The highest-flying Abilene Christian Wildcat pole vaulter of all time was Billy Olson (’81), a 1988 U.S. Olympian who was projected by many to make the 1980 team in Moscow until President Jimmy Carter announced a boycott to protest the Soviet occupation of Afghanistan. He finished seventh in the 1984 Olympic Trials, but was competing on a foot with three stress fractures and ligament damage.
Olson was the top-ranked vaulter in the world in 1982, and Indoor Athlete of the Year in 1982 and 1983. He and Russian Sergey Bubka put on a dazzling assault on the record books from 1982-86, with Olson setting the indoor world record 11 times and Bubka setting five of his eventual 18 indoor world records during that time frame. Olson was the first man to jump 19 feet indoors; Bubka the first to jump 20 outdoors.
What attributes does one need to be successful as a pole vaulter?
There are a number of them but maybe the most important is confidence. Running full speed with a 16 feet 5 inch pole and planting it in a box in the ground that is 13 feet 6 inches away from your take-off foot is pretty scary for many people, not counting going 18 or 19 feet in the air and hoping to land safely in the pit.
It is helpful for a vaulter to be tall because the greater angle you can create with the ground makes the pole easier to bend.Speed and strength also are very important in being able to jump high.
What was it like to jet around the world on weekends from one track meet to another?
The travel was fun when I was younger. Getting to see the world as a young guy from Abilene, Texas, was a true blessing. As week after week went by, I would start wearing down from the travel, bad food and lack of training; it got pretty tough. When I got older I dreaded the travel but always loved to compete. Most people know the difficulty of traveling with a few suitcases, but try air travel with five 16 feet 5 inch poles.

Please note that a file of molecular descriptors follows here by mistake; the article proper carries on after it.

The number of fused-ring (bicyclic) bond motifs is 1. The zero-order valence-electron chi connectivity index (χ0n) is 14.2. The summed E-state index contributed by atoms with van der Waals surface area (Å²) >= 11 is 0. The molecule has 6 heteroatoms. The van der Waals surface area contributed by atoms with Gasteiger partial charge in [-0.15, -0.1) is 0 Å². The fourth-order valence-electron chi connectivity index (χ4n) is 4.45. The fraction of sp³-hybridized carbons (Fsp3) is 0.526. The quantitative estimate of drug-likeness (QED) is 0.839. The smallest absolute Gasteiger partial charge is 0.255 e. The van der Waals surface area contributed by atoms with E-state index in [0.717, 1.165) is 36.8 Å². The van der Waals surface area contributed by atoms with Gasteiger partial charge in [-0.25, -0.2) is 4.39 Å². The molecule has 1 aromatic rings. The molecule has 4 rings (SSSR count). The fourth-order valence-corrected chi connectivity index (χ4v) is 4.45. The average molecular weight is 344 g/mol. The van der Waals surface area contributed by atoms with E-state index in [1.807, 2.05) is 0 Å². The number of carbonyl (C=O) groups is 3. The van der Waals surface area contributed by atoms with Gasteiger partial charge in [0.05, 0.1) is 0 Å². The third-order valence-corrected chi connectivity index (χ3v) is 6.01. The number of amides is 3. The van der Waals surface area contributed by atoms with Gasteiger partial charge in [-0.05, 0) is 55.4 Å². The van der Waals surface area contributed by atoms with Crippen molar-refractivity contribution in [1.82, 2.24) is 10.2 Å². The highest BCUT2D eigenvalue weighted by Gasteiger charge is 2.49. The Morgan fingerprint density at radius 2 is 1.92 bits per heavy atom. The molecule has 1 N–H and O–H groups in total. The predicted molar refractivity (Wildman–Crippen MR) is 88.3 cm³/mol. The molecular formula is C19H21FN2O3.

What made Don W. Hood (’55) such a good pole vault coach?
Coach Hood was almost always available to meet you at the track, day or night, to run, lift or jump. He also was good at pushing the right motivation buttons to keep each individual going in the right direction. We were also very blessed to have so many great vaulters at ACU around the same time. With guys like Frank Estes (’80), Brad Pursley (’84), Tim Bright (’83), Dale Jenkins (’86), Bobby Williams (’85), Steve Thaxton (’87) and others, there was no chance to do anything but work hard. We pushed each other and competed relentlessly but always helped and supported each other. It was a special time.
Why were you more successful indoors than outdoors?
Honestly, there were many reasons I was more successful indoors. First and foremost, I loved the indoor atmosphere where everything was close together and the crowd was right on top of the athletes. It was always loud and rowdy, especially if you jumped high. Second, I loved the sound and feel of the boards indoors.
It was easy to hear my stride cadence and accelerate all the way through the take-off. Third, there were 15-16 meets each January and February and if I jumped well, I could make two or three times the money I could for the rest of the U.S. and European outdoor seasons. The downside of such a crazy indoor schedule is I was usually completely worn out and often injured by February, and it would take some time to get going again.
How do you describe the Olympic experience for an athlete to someone who has never been done that?
In my youth, it was many kids’ dream to one day compete for a medal in the Olympic Games. That was my thought also, but it didn’t seem like I would ever have a chance. With the United States boycott of the Moscow Games in 1980 and a foot injury in 1984 (Los Angeles), I thought my dream would never become a reality. The Seoul Olympics in 1988 were bittersweet for me because I was 30 years old, injury-plagued, past my prime and unable to compete at a high level two times in three days.